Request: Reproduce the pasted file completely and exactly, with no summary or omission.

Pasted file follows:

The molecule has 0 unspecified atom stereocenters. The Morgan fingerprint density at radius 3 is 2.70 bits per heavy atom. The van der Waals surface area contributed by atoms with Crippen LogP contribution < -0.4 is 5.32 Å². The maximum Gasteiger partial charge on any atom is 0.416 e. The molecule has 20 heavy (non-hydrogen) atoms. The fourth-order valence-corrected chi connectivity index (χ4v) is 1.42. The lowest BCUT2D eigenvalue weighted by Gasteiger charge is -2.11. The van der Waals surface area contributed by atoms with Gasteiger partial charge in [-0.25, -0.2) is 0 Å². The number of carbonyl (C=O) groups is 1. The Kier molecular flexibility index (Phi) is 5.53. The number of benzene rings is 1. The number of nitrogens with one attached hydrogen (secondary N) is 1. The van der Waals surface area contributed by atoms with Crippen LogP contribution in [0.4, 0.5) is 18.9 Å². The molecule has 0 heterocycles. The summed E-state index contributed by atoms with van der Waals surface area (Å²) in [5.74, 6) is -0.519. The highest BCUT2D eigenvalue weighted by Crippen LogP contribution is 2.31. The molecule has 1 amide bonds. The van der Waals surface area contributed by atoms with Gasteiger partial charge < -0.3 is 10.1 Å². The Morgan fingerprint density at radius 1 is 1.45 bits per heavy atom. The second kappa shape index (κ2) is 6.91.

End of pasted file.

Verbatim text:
The molecule has 0 unspecified atom stereocenters. The Morgan fingerprint density at radius 3 is 2.70 bits per heavy atom. The van der Waals surface area contributed by atoms with Crippen LogP contribution < -0.4 is 5.32 Å². The maximum Gasteiger partial charge on any atom is 0.416 e. The molecule has 20 heavy (non-hydrogen) atoms. The fourth-order valence-corrected chi connectivity index (χ4v) is 1.42. The lowest BCUT2D eigenvalue weighted by Gasteiger charge is -2.11. The van der Waals surface area contributed by atoms with Gasteiger partial charge in [-0.25, -0.2) is 0 Å². The number of carbonyl (C=O) groups is 1. The Kier molecular flexibility index (Phi) is 5.53. The number of benzene rings is 1. The number of nitrogens with one attached hydrogen (secondary N) is 1. The van der Waals surface area contributed by atoms with Crippen LogP contribution in [0.4, 0.5) is 18.9 Å². The molecule has 0 heterocycles. The summed E-state index contributed by atoms with van der Waals surface area (Å²) in [5.74, 6) is -0.519. The highest BCUT2D eigenvalue weighted by Crippen LogP contribution is 2.31. The molecule has 1 amide bonds. The van der Waals surface area contributed by atoms with Gasteiger partial charge < -0.3 is 10.1 Å². The Morgan fingerprint density at radius 1 is 1.45 bits per heavy atom. The second kappa shape index (κ2) is 6.91.